Caring for the elderly rabbit or guinea pig…

So your little furry friend is getting older… As with any older animals, geriatric critters require an increase in hands on care and observation. Rabbits and guinea pigs are very good at hiding any signs of illness and hence it is important to spend plenty of time with you bunny or piggie to notice their own unique habits. Changes in behaviour, appetite, urine and faeces or their coat can be an indication of disease in an older rabbit or guinea pig.

Well maintained pet rabbits may live to an age of 8-12 years, and guinea pigs may live up to 8 or 9 years. Your furry friend may require some changes to give them the best of their Golden Years.

Like all animals, as well as humans, bunnies and guinea pigs do suffer arthritis! Arthritis is a disease of the joints and you may see a number of signs pointing to this. You may see a decrease in activity, hunched posture, varying levels of stiffness and inability to clean themself. Sometimes we see an animal that is just not grooming as well as he used to or one who sits around more between bursts of energy.

Diagnosis can be based on clinical signs or we may take x-rays to confirm this. In many cases it is not until we trial treatment, that we see a big difference in a bunny we thought was ok!

Management will involve a combination of things. Owners should conduct regular bottom inspections. Pentosan injections are a drug that assists in joint lubrication and increasing mobility of joints. Some rabbits require long term or intermittent, non-steroidal anti-inflammatory (usually meloxicam) to keep them comfortable. A bunny brazilian (clipping up their bottom) is a very useful service we can provide your older bunny to help keep him clean and tidy.

RENAL DISEASE (kidney disease)
Is a common condition seen in elderly rabbits. Your rabbit may show signs of excessive drinking and urinating, not wanting to eat, diarrhoea and weight loss. These signs maybe very mild and maybe difficult to notice especially in pair or group situations. If in doubt a simple blood test can put our minds at ease.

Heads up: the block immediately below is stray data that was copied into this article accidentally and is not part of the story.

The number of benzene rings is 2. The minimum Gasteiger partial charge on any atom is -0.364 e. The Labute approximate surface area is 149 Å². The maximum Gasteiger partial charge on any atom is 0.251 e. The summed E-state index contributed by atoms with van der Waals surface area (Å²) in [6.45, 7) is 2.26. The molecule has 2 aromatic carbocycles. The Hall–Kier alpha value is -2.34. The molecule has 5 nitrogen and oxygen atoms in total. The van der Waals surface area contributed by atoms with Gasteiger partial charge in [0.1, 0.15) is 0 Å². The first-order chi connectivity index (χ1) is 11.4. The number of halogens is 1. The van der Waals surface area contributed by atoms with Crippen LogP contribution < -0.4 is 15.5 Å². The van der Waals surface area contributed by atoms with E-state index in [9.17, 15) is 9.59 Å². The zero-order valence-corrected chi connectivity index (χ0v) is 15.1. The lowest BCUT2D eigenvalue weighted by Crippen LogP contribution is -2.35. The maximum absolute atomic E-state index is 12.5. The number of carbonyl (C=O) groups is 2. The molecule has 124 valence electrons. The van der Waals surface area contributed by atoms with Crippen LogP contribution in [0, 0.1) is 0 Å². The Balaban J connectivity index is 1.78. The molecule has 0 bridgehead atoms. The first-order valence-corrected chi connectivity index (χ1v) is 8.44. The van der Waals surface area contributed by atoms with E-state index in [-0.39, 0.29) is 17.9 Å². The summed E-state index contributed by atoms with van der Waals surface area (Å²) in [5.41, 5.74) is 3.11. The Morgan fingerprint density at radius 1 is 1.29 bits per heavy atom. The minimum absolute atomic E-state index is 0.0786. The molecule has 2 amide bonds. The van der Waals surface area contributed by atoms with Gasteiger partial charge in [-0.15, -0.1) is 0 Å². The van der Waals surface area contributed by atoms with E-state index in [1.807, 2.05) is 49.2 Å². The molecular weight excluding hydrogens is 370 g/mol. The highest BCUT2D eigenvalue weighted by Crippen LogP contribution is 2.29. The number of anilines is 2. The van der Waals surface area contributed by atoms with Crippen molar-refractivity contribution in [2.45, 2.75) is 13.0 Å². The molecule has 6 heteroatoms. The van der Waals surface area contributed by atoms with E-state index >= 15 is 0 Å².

There is no cure for kidney disease and treatment may involve drugs or altering fluid intake.

Sore hocks, or pododermatitis, are frequently seen in sedentary rabbits and guinea pigs This can range from an area of irritation on the weight bearing point of the hock, to scabs, open wounds and sometimes abscesses. These abscesses can infiltrate into the underlying bone in severe cases and can be difficult to completely cure. Poor nutrition, inactivity, abrasive surfaces (carpet, wood and wire) and obesity all contribute to the development of sore hocks. This disease is generally seen in the back feet, however is sometimes seen in the front ones.

It is a reasonably painful condition and can lead to bleeding and infection. Prompt treatment is always recommended to contain the condition. Treatment can include antibiotics, pain relief, bandaging of feet and managing our bunnies environment to provide soft bedding.

Mites are a skin parasite of rabbits and guinea pigs, which can be confirmed in some cases by a fur pluck test. The condition itself is easily treated however is often a sign of underlying disease. A thorough health check and even blood tests should be conducted in our elderly patients.

As with other species, older rabbits and guinea pigs are more prone to tumours and cancers. The most common and preventable tumour we see in rabbits is uterine cancers. Desexing your female rabbit will completely prevent this tumour from occurring.

Knowing what may be fall your rabbit or guinea pig as they age is helpful in keeping a close eye on any changes you may see. It is important to seek veterinary advice as soon as you notice things are ‘not right’. Any delay in treatment may make it difficult to resolve or control these conditions that are common in older rabbits and guinea pigs.

What you may notice in your bunny or guinea pig…• Urine or Faecal staining around the bottom: this may get to the point of actually burning the skin, and you may notice red raw skin around his bottom. Infection may set in with severe cases! This can be caused by diet, urine leakage, environment, dental disease, arthritis, obesity, neurological issues, pain, bladder disease, kidney disease or a combination of these!
• Increased frequency of urination and or drinking
• Rabbit appearing scruffy and unkempt.
• Wounds on the underside of your rabbits feet or elsewhere
• Loss of hair and/or scaly skin

So what can I do?
Simple strategies to put in place for elder buns!

• Changes to housing: It is all about comfort!
Think about padded surfaces and non-slip material under footing
Providing easy access to heights, eg. Ramps rather than steps
Some rabbits or guinea pigs may require a move from a multilevel complex to a single story home.
Providing reasonably flat litter trays to minimise ‘jumping’.
Lifting your rabbit up and down from surfaces
• 3 monthly veterinary checkups: As any pets age it is important to keep a close eye on their health and general wellbeing.
• Annual blood screening: Blood tests are able to pick up internal changes early that may not be being outwardly expressed. This is more readily available in rabbits
• Annual Calicivirus boosters should continue to be administered as elderly rabbits are still susceptible to this disease

Help your bunny or piggie enjoy their Golden Years !!!